March 28, 2008

Cornucopia / Cynthia Dewes

Behaving like the Easter people we are

Cynthia DewesAt a recent women’s club meeting, the women were asked to answer the roll call with a memory of something really nice which someone had done for them. (This would probably happen only in a women’s group.) Everyone had a moving story to tell of people’s kindness, including the kindness of strangers.

One woman said that she and her husband had only lived in their new house for a short time—and hardly knew their neighbors— when their first child was born prematurely.

They were at the hospital with the baby for long periods of time, leaving early and returning late.

On the day they finally brought the baby home, they were surprised and gratified to find that the neighbors had cut their grass, weeded, mulched and planted flowers in their yard to greet them.

Another lady whose husband died unexpectedly was showered with gifts of food, offers to baby-sit and other demonstrations of support.

Somehow, death brings out the good in many people. People came in unasked to clean her house, and wash and fold laundry. Many of the other club women reported similar gestures when members of their family died.

Like theirs, my story was a report of kindness. When my husband and I lived in our first house and the children were small, we went to Minnesota on vacation one week.

Unfortunately, we had bought a house near the White River, not knowing it was in a flood plain. While we were away, the river flooded and someone phoned us to say we had three inches of water in our house. Rats.

We drove home immediately, expecting to find a terrible mess. And, indeed, the back yard was full of smelly mud and everything was soggy. But some kindly colleague at my husband’s office had mustered a crew of the guys to come over and clean out our house. They had propped up the furniture, scrubbed the floor and wiped off the walls where the water had risen. What a relief.

The club women all had more than one story to tell, and so did I. I recalled one Saturday when lightning struck our house while we were away and burned away much of the roof. Friends spread the word about our plight at the evening Mass. The next morning, 15 or 20 people showed up to help us remove furniture to the garage and clean up the mess. Some of them I’d never met before or talked with them since then.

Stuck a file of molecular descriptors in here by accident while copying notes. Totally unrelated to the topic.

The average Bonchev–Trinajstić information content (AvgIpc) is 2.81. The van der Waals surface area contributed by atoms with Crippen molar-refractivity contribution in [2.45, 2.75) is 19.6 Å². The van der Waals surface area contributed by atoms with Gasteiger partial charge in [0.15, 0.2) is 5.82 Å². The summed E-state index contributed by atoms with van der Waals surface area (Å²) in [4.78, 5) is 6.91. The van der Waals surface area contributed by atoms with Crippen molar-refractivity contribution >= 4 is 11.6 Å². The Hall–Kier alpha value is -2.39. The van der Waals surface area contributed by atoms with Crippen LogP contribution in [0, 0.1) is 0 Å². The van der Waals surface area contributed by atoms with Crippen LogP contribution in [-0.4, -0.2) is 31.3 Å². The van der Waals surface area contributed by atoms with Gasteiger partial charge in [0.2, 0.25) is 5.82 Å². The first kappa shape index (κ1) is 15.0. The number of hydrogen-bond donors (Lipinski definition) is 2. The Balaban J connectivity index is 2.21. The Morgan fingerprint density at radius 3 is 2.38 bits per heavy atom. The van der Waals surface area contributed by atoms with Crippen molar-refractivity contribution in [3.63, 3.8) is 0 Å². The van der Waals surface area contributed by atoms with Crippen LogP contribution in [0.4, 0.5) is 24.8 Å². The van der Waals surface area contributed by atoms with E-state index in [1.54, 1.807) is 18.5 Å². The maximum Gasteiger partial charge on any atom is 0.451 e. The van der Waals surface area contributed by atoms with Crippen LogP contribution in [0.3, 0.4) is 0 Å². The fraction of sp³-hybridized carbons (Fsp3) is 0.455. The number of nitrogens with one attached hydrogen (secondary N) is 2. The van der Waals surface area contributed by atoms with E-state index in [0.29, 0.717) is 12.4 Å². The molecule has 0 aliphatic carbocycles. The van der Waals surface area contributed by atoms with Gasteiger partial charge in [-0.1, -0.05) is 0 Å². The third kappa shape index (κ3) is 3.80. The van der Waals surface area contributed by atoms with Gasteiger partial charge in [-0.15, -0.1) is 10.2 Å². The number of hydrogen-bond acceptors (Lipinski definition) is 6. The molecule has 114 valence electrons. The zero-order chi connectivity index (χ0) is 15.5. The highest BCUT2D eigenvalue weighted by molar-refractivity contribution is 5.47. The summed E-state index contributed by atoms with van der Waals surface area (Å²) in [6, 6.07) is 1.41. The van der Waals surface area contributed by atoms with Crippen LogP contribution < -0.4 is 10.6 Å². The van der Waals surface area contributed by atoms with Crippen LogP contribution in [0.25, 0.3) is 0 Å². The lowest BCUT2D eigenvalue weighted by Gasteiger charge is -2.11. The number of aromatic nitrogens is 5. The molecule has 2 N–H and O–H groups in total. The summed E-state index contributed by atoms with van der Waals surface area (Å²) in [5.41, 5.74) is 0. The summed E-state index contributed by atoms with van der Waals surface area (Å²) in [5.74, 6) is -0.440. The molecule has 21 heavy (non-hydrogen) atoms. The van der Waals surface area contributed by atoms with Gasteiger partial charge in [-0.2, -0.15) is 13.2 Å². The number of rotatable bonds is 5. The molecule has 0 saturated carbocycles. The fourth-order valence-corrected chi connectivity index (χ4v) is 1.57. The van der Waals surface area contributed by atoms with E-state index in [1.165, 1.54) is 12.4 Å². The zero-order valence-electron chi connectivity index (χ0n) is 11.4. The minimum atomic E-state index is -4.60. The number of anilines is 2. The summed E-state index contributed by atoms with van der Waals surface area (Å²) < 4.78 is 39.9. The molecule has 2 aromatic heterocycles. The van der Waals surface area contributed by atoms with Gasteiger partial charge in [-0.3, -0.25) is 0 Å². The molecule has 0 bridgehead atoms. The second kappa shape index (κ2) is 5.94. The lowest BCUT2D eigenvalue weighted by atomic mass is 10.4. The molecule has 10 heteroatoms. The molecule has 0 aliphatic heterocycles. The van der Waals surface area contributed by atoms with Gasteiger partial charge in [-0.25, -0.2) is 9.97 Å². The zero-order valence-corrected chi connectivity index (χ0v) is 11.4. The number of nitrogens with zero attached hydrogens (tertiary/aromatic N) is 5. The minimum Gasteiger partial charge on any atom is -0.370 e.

One kindness in particular moved me because it was so subtle and effective. About three weeks after our son, Andy, died, I was ironing one Saturday while visiting with one of our other adult kids who had dropped by. My husband had gone to a ball game, invited by a friend to take his mind off things.

My son and I were trying to be cheerful for each other, but both of us felt incredibly sad.

When the doorbell rang, I was surprised to find our friend, Franciscan Sister Marie Werdmann, at the door. She came in and sat down, and we made small talk.

Finally, the three of us just sat in companionable silence, listening to the music on the radio. Somehow, Sister Marie’s sympathetic presence healed me more than any extravagant gestures could have done.

God’s love heals, strengthens and makes us hopeful beyond our cares. That is what we can do for others as well when we love as Easter people.

(Cynthia Dewes, a member of St. Paul the Apostle Parish in Greencastle, is a regular columnist for The Criterion.) †

Local site Links: